The Game of Love

The Game of Love

From Chicken Soup for the Kid's Soul

The Game of Love

Love is something eternal.

Vincent van Gogh

Dad brought him home from a fishing trip in the mountains, full of cockleburs and so thin you could count every rib.

“Good gracious,” Mom said. “He’s filthy!”

“No, he isn’t! He’s Rusty,” said John, my eight-year-old brother. “Can we keep him? Please . . . please . . . please.”

“He’s going to be a big dog,” Dad warned, lifting a mudencrusted paw. “Probably why he was abandoned.”

“What kind of dog?” I asked. It was impossible to get close to this smelly creature.

“Mostly German shepherd,” Dad said. “He’s in bad shape, John. He may not make it.”

John was gently picking out cockleburs.

“I’ll take care of Rusty. Honest, I will.”

Mom gave in, as she usually did with John. My little brother had a mild form of hemophilia. Four years earlier, he’d almost bled to death from a routine tonsillectomy. We’d all been careful with him since then.

“All right, John,” Dad said. “We’ll keep Rusty. But he’s your responsibility.”


And that’s how Rusty came to live with us. He was John’s dog from that very first moment, though he tolerated the rest of us.

John kept his word. He fed, watered, medicated and groomed the scruffy-looking animal every day. I think he liked taking care of something rather than being taken care of.

Over the summer, Rusty grew into a big, handsome dog. He and John were constant companions. Wherever John went, Rusty was by his side. When school began, Rusty would walk John the six blocks to elementary school, then come home. Every school day at three o’clock, rain or shine, Rusty would wait for John at the playground.

“There goes Rusty,” the neighbors would say. “Must be close to three. You can set your watch by that dog.”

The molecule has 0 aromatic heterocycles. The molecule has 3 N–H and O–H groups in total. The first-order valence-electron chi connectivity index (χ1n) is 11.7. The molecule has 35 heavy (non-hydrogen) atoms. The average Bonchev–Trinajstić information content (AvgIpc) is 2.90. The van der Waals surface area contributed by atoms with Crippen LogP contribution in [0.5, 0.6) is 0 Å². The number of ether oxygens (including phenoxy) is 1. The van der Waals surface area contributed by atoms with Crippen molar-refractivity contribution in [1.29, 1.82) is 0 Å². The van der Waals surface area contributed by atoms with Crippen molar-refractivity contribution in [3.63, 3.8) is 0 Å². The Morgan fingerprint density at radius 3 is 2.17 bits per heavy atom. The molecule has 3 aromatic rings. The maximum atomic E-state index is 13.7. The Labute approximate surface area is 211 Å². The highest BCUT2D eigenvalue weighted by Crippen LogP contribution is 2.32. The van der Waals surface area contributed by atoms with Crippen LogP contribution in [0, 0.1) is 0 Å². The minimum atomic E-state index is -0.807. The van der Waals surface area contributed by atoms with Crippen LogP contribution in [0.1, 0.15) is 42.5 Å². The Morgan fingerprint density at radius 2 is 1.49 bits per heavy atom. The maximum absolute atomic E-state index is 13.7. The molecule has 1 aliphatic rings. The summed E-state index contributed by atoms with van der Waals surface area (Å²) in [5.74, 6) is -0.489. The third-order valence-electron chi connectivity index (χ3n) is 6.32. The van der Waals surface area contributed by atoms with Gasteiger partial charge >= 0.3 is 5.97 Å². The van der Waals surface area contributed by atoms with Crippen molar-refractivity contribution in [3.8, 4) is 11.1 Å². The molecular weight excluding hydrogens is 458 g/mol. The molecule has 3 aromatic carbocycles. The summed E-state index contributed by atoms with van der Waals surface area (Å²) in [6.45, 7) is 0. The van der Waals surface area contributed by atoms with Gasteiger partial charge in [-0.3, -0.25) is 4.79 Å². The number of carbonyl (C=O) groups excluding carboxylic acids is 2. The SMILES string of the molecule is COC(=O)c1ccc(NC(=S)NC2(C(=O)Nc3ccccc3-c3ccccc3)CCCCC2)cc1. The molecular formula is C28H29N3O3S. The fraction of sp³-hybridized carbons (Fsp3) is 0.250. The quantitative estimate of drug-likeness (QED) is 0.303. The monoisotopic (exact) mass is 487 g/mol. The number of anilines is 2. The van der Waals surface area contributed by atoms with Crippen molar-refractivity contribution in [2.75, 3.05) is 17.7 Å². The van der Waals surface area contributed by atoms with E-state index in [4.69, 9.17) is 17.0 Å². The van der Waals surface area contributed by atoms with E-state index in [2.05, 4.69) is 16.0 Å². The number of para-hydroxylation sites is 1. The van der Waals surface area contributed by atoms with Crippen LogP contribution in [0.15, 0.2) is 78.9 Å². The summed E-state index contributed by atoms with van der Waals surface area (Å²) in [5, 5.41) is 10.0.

Telling time wasn’t the only amazing thing about Rusty. Somehow, he sensed that John shouldn’t roughhouse like the other boys. He was very protective. When the neighborhood bully taunted my undersized brother, Rusty’s hackles rose, and a deep, menacing growl came from his throat. The heckling ceased after one encounter. And when John and his best friend Bobby wrestled, Rusty monitored their play with a watchful eye. If John were on top, fine. If Bobby got John down, Rusty would lope over, grab Bobby’s collar and pull him off. Bobby and John thought this game great fun. They staged fights quite often, much to Mother’s dismay.

“You’re going to get hurt, John!” she would scold. “And you aren’t being fair to Rusty.”

John didn’t like being restricted. He hated being careful— being different. “It’s just a game, Mom. Shoot, even Rusty knows that. Don’t you, boy?” Rusty would cock his head and give John a happy smile.

In the spring, John got an afternoon paper route. He’d come home from school, fold his papers and take off on his bike to deliver them. He always took the same streets, in the same order. Of course, Rusty delivered papers, too.

One day, for no particular reason, John changed his route. Instead of turning left on a street as he usually did, he turned right. Thump! . . . Crash! . . . A screech of brakes . . . Rusty sailed through the air.

Someone called us about the accident. I had to pry John from Rusty’s lifeless body so that Dad could bring Rusty home.

“It’s my fault,” John said over and over. “Rusty thought the car was gonna hit me. He thought it was another game.”

“The only game Rusty was playing was the game of love,” Dad said. “You both played it well.”

John sniffled. “Huh?”

“You were there for Rusty when he needed you. He was there for you when he thought you needed him. That’s the game of love.”

“I want him back,” John wailed. “My Rusty’s gone!”

“No, he isn’t,” Dad said, hugging John and me. “Rusty will stay in your memories forever.”

And he has.

Lou Kassem

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